Glorious Corbett – II
A constant feature of Corbett is the Ramganga River. We spent a lot of time driving alongside it, and occasionally across it. Since it was the dry season, there didn’t seem to be too much water in it, though in some places it was quite deep. One of the best views of the river was from High Point, at the top of a cliff, from where a long stretch of the river could be seen.
From high above, we had a bird’s eye view 🙂 of the river and its residents –gharials and muggers (Indian freshwater crocodiles) next to each other – afloat in the shallow water, and basking in the sun on the riverbank.
At another place, the riverbank was a vast field of rocks in varied pastel shades…
We saw several birds along the river – some of them very expertly camouflaged. Here’s a brown dipper hiding under a rock.
And this long-billed thrush was barely visible…
From a distance, this crested kingfisher wasn’t too easy to see either.
And when it wasn’t moving about, so was this rosy pipit.
On the other hand, there were some colourful birds too, like this citrine wagtail.
And here’s a white wagtail engaged in the universal activity of every living creature – the quest for food…
And that brings us to…
Corbett is a bird paradise – almost one-third of India’s birds can be seen here. In some places, it was difficult to decide where to look – there was such a profusion of birds! One such place was near a bridge across a sot (stream) on the way to Mohaan and Kumeriya. We stopped on the road near the bridge overlooking the small gulch of the sot, which had dense vegetation. A few puddles left behind by the drying stream attracted a variety of birds. There were birds on the trees in front of us, in the bushes just below eye level, and on the ground below, all happily unaffected by the trucks and buses and SUVs that roared incessantly past!
Here’s the Northern sub-species of the red-vented bulbul with a brown cheek patch.
And the pretty little black-lored tit.
Very restless bird, this one…
A particular delight were the “pollen-fronted” white-eyes (Adesh Shivkar’s name for them :)). There were several of them just a couple of feet in front of us, but they would disappear if we got too close. Here’s a tender white-eye moment…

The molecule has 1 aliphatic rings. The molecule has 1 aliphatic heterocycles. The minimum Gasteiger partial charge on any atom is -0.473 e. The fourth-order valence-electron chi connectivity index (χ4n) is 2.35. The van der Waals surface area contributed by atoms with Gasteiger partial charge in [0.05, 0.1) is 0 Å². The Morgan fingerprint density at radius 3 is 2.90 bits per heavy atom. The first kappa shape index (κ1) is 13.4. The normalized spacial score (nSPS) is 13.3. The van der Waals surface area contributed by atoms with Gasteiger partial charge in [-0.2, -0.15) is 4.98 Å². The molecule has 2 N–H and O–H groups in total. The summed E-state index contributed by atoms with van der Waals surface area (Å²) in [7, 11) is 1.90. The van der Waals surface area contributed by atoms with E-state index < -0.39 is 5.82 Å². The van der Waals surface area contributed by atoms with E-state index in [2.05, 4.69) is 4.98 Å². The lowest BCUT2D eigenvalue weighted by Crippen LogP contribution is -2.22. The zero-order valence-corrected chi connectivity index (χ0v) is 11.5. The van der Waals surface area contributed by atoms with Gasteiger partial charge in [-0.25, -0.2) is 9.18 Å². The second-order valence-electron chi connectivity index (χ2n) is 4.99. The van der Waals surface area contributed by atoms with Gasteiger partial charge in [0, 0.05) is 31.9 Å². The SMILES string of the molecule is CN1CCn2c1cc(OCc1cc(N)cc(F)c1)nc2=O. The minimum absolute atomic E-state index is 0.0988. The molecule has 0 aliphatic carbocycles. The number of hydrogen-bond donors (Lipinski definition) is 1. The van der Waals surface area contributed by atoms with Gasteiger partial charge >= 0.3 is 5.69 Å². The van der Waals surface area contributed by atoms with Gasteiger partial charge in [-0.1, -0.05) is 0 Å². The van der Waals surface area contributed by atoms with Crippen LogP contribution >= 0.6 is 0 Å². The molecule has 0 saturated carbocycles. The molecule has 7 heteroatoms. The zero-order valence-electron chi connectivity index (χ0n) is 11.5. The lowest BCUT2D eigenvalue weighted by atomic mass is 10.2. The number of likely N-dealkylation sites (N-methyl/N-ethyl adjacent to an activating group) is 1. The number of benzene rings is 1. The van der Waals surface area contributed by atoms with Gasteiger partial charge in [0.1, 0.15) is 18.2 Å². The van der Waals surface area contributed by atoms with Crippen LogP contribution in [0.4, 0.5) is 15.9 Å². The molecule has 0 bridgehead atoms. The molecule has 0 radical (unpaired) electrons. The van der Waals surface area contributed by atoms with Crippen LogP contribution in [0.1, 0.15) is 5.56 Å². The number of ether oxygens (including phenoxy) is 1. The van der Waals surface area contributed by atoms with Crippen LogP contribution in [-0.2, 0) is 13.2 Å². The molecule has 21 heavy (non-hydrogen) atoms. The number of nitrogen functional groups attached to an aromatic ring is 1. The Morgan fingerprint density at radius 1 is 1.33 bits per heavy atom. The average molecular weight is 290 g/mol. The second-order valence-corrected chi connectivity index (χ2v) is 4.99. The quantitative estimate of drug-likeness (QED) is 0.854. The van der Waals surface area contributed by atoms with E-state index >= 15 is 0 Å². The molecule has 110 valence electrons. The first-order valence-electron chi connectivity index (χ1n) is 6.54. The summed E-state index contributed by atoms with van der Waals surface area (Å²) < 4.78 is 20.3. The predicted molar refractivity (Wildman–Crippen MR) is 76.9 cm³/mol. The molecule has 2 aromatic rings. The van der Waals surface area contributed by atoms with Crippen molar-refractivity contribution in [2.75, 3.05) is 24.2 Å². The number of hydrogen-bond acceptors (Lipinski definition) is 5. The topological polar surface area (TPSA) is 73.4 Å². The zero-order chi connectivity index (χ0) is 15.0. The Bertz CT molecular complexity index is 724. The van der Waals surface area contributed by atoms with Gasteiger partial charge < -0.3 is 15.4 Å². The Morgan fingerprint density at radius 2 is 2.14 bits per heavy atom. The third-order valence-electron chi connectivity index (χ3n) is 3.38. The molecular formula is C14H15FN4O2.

A “lifer” for most of us was the red-billed leiothrix, a colourful master of camouflage. Can you spot it in this pic?
One of the most unforgettable experiences of the Corbett trip was seeing eleven species of woodpeckers! One such lifer was this lesser yellownape.
Another was this grey-capped pygmy woodpecker.
And yet another – the fulvous breasted woodpecker
And here is Garima’s collection of nine of the eleven woodpeckers!
Barring the peacock, the most flamboyant bird we saw was the red junglefowl.
Sometimes, flamboyance is best displayed together! 🙂
Another source of non-stop birding for us was a peepal tree outside Corbett Nature Camp. Yellow-footed green pigeons, Indian grey hornbills, red whiskered, red vented and ashy bulbuls, rose ringed parakeets, chestnut tailed and Asian pied starlings, and Himalayan flamebacks! And a flock of three Oriental pied hornbills that stayed for just a few minutes!
Some more “Wow!” moments…
My first sight of the beautiful black-crested bulbul…
…and the brilliantly coloured rufous bellied niltava!
Seeing this collared scops owl in a tree on the road outside Corbett Nature Camp
Watching the graceful chestnut headed bee-eaters perform an aerial ballet
Desperately trying to get a good shot of a crested serpent eagle on a tree some distance away, and turning around to find this one in the tree behind us!
And the “Wow!”est moment of all – watching Indian grey hornbills locked in combat at Dhangadi gate! I missed recording that – but here is Garima’s capture of the moment, along with other birds of Corbett.
Oh yes, we did see it – for just a few minutes, from the cliff-top at High Point, far down below! It was an awesome sighting, as the tiger emerged from the grass on one side of the river, swam across, scrabbled around in the gravel on the opposite side, and disappeared into the grass. As usual, my brain didn’t work and I didn’t record the moment. But we all got a good look at His Majesty through Manoj Sharma’s spotting scope. Thanks Manojji!
I will give a link to Garima’s pic of the tiger once she uploads it 🙂
So let me end with one of the tiger’s prey animals – the shy and skittish barking deer. We saw quite a few of them, but this sighting of a mommy muntjac licking her baby was a real bonus!
Thank you, Adesh Shivkar and Manoj Sharma, for an unforgettably wonderful trip! And thanks to the entire group – Garima, Ranjeet, Madhavi, Ram, Vamsee, Rajesh, Capt. Haridas, Naren, Harshad, Jayanthi, Sangha, Nikhil, Shibani, for making the trip so enjoyable! You guys rock! I can’t wait to visit Corbett again…. and again…. and again!!